Announced to the public in early 1996 at an NRA convention, the 9×23mm Winchester cartridge was claimed to have the lowest recoiling load and still qualify for Major Power Factor designation in the IPSC. The IPSC Power Factor PF is equal to bullet weight in grains times muzzle velocity divided by 1.000. A PF of at least 175 was needed to qualify as Major within the Power Factor designation used within IPSC competitions. A Minor power factor carried scoring penalties and so there was an incentive to make the Major qualification. As the power factor calculation is proportional to bullet momentum and as the very large proportion of recoil is proportional to bullet momentum, it is immediately clear that the 9×23mm Winchester had essentially the same power factor and recoil as.45 ACP. The true benefit of the 9×23mm Winchester came from two things. Firstly, more rounds could be fitted into the magazine and that, in general, allowed fewer magazine changes to be made in the course of a contest task spread over multiple targets. Secondly, the higher operating pressure of the 9×23mm Winchester meant that a compensated pistol, where holes or slots in the barrel project high pressure gas upwards before the bullet leaves the barrel, had a greater ability to reduce the upward flip of the muzzle under recoil. That meant that users of the 9×23mm Winchester were able to return to target in less time than with a compensated.45 ACP pistol of otherwise identical design. Since speed was a major element in the scoring system within IPSC competitions there was an obvious advantage to the 9×23mm Winchester over the.45 ACP.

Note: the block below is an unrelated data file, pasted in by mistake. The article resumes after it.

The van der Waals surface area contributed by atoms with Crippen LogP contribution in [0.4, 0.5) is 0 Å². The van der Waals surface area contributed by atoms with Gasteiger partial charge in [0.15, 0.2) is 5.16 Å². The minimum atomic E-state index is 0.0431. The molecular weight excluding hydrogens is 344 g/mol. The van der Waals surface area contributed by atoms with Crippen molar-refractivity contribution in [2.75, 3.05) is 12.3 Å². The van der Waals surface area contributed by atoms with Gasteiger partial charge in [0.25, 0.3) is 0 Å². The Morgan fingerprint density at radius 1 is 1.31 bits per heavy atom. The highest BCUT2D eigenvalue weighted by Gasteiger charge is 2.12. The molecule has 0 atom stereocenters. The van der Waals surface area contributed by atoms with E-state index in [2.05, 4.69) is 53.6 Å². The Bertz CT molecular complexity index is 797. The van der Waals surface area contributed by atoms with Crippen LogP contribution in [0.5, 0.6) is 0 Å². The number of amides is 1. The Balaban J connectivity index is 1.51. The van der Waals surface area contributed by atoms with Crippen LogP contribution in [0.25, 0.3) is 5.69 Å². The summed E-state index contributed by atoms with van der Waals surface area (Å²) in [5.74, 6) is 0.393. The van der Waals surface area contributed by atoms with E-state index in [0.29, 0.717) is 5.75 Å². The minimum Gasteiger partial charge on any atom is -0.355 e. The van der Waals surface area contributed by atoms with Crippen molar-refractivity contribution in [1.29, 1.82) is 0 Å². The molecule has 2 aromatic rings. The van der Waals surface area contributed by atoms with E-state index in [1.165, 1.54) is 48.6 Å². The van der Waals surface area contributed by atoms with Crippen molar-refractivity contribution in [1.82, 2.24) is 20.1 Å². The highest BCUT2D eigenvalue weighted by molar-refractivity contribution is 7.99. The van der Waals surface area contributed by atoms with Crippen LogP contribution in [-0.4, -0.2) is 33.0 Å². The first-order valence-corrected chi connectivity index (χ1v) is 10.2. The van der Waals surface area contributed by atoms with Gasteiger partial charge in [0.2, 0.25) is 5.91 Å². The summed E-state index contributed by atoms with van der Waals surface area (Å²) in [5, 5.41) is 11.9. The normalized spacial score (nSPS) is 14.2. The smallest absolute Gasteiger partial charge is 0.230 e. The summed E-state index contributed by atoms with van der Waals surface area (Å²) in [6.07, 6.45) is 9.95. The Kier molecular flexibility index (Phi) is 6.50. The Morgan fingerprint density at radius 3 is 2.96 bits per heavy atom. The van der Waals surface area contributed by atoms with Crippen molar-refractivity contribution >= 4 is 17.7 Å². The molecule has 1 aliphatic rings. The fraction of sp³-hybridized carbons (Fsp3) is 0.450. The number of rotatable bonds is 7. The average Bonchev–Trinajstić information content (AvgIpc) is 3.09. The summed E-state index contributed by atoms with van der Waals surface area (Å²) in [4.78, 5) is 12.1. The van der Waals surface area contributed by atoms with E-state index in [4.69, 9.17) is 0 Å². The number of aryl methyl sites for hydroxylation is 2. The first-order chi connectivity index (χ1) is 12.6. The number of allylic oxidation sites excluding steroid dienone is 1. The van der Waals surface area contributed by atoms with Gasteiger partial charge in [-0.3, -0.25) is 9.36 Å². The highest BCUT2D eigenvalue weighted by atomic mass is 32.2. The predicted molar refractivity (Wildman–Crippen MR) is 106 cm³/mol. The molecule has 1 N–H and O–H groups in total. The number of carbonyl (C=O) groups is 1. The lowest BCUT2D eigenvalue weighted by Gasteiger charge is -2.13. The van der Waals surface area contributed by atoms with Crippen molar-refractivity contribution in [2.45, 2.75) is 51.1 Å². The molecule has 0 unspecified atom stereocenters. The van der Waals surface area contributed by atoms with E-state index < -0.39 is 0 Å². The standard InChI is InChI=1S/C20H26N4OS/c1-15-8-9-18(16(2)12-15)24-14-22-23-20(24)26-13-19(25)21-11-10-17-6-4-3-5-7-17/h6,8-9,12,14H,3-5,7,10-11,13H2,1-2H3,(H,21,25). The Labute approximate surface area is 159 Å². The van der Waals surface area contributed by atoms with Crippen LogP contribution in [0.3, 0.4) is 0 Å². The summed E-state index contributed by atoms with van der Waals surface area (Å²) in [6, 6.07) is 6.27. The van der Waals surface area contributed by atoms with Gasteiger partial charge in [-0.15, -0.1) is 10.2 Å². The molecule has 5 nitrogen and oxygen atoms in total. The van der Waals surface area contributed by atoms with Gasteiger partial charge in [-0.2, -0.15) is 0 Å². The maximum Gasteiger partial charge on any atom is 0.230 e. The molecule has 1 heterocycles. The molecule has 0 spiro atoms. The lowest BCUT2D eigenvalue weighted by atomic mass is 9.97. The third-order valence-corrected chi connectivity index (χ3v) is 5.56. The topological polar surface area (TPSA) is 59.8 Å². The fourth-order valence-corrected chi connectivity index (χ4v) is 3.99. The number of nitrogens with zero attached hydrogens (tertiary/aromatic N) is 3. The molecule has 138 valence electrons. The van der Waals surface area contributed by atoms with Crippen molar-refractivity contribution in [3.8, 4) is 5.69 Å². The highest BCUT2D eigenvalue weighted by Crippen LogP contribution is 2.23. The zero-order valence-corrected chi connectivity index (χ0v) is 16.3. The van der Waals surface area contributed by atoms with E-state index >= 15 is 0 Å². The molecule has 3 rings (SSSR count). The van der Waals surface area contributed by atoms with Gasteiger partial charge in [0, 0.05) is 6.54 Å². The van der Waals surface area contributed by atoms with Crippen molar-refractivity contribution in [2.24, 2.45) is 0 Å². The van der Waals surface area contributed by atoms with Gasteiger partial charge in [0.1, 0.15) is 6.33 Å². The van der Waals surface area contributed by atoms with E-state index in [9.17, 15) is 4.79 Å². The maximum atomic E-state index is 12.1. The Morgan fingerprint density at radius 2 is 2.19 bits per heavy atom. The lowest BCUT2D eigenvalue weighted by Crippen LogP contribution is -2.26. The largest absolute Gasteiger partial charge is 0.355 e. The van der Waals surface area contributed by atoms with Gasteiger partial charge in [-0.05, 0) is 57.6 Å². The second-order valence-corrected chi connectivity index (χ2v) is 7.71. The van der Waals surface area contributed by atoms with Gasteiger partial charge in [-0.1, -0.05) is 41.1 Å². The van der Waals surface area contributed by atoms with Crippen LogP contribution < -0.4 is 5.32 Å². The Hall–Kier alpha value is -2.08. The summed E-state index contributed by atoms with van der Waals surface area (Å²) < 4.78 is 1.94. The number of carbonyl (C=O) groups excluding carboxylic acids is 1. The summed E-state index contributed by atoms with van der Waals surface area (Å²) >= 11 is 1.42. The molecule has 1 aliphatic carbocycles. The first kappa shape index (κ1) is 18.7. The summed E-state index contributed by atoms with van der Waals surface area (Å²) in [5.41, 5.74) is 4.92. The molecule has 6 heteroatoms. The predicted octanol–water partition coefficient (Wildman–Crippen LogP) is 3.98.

This double competition benefit of the 9×23mm Winchester was the motivation behind Riccos design and Winchesters production of its almost identical twin. Because Ricco had used Winchester to produce his prototype cases and they had then used the design themselves, Ricco was able to sue Winchester and after some 7 years he won his case.
The 7-year delay to production caused by the court case effectively killed the cartridge because the IPSC had changed the power factor boundary from 175 to 165 before Winchester started production. The reason for this was that many pistols based on the 9×19mm Parabellum, 9×21mm, and.38 Super Auto were being used beyond their safe pressure limits for the same reasons that made the 9×23mm Winchester desirable. Many were blowing up, causing the IPSC to reduce the power factor boundary to one that could be reached with those cartridges in safety. When the 9×23mm Winchester came to market with its much increased pressure ceiling, produced by thickening the web section of the cartridge case, it was no longer needed. As it is perceived as a purely competition cartridge it has made almost no penetration into the self-defense world.